"Yeah, absolutely," Davis said, "and you know, I take care of contacting alumni for the Elite Eight sponsorship, the donations that we give to the program. And I've got people who ran in the mid-90s who are donating large dollar amounts. And then, I've got some kids who graduated three years ago that are giving five, 10 bucks apiece. And so, there's not a lot of programs, I think, that continue to get that much support from alumni. And to get alumni to even come out to the race; I graduated in 2006, there's a guy walking around this morning, he graduated in 2003. To have people still involved in the event 20 years later, I think, is a huge testament to this family we've got growing here."
The family atmosphere of the event, as well as the Tiger cross country alumni and to give back to the community is the most important thing to the race.
"Absolutely," Davis said. "And you know, coach Price talked about the great thing about this sport is it's individually focused. It's all about you, it's all about running your time. And I'm not going to contradict him, but at the same time, all of those people here are trying are all trying to push themselves, trying to be boundary breakers. And there's community in that. There's a real camaraderie in that you develop. Even though you're trying to go for your best time, everyone else out here is here to support you, and that's the great thing about this sport."
And the biggest thing on the day was that everyone was out enjoying themselves, having fun and very glad to be back.
"Absolutely," Davis said. "Hope to keep continuing to do it for years and years to come. Just glad to be back, and if you didn't make it out this year, we hope you make it out next year."
In the men's race, Pifer won with a time of 16:32.77, with another Edwardsville alum, Zach Walters, coming in second at 16:39.65. Third place went to Justin Mumford of New Baden, with a time of 16:52.48, while Tiger runner Ryan Luitjohan was fourth at 17:10.05. In fifth place was former Tiger runner Franky Romano, who came in at 17:40.07, with Bethalto's Jake Peal, the head coach of Civic Memorial High School, placing sixth at 17:47.54. Edwardsville runner Geo Patrylak was seventh at 17:51.29, Chris Floyd of Black Jack, Mo., was eighth at 17:57.48, ninth place went to another Tiger alumnus, Eric Johannigmeier, with a time of 18:20.61 and rounding out the top ten was Andrew Pace, with a time of 18:33.54.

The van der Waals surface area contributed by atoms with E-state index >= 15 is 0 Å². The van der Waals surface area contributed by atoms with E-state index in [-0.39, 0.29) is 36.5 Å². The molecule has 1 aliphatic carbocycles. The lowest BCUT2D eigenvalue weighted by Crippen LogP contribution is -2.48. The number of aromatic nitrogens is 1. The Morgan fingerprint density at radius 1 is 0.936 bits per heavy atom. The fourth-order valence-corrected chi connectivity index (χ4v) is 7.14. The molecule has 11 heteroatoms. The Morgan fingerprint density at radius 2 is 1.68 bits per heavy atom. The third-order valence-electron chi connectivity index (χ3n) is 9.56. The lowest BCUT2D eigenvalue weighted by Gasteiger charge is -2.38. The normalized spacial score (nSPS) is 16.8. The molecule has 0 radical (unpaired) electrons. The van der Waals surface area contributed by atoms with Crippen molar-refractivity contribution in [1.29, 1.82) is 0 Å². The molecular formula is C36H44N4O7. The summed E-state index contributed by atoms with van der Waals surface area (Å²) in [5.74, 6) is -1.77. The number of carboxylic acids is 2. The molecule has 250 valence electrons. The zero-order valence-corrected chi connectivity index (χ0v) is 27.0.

Dexheimer won the women's race with a time of 20:11.87, with former Tiger runner Julianna Determan second at 20:17.25, Courtney Link of Brentwood placed third at 20:21.32, Maddie Keller of Troy was fourth at 20:32.91, Chess Nikonowicz of Granite City was fifth at 21:35.62, in sixth place was Worden's Emily Nuttall at 21:37.72, seventh place went to Edwardsville High runner Maya Lueking at 22:10.69, Maggie Dust was eighth with a time of 22:11.98, Troy's Ana Keller came in ninth at 22:36.76 and completing the top ten was Roxanne Patrylak of Collinsville with a time of 22:58.09.
In the women's age groups, the 11-and-under winner was Alexandra Merrick, who had a time of 33:12.36, with the 12-13 winner being Ava Horsfall of Edwardsville, who came in at 28:47.20, and Lueking won the 14-15 category. Nuttall won the 16-18 age group, while Keller took the 19-24 group, Stephanie Pruitt of Bunker Hill took the 25-29 race with a time of 23:03.86, Dust won the 30-34 age group, Casey Jones of Chicago won the 35-39 section, coming in at 33:07.38, Edwardsville's Kathryn Range was the winner in the 40-44 category with a time of 26:01.49, Rita Prenzler of Edwardsville won the 45-49 age group at 27:23.68, Patrylak won the 50-54 age group and the winner of the 55-59 group was Rebecca Bradley of Edwardsville at 24:10.56.
In the men's age groups, the 11-and-under winner was Zavier Miller of Edwardsville, who came in at 32:02.74, with the 12-13 winner being Edwardsville's Colin Luitjohan at 21:13.72, the 14-15 age group winner was Pace, Geo Patrylak took the 16-18 category, Ryan Luitjohan was the winner of the 19-24 grouping, Peal took the 25-29 age group, Johannigmeier was the winner in the 30-34 category, Mark Dorris won the 35-39 age group with a time of 21:04.90, Jason Jaxson won the 40-44 group with a time 20:10.66, George Patrylak won the 45-49 group, coming in at 21:20.80, Edwardsville's Bob Lavelle won the 50-54 age group with a time of 28:11.24, Anthony Valdez of Edwardsville was the winner of the 55-59 race at 25:59.87 and the 60-and-over winner was Jim Taylor of Glen Carbon at 25:47.08.
Patrylak thanked the runners, fans and volunteers for their assistance in making this year's race a resounding success.
"I hope everybody had fun," Patrylak said, "because this is always a special place for us."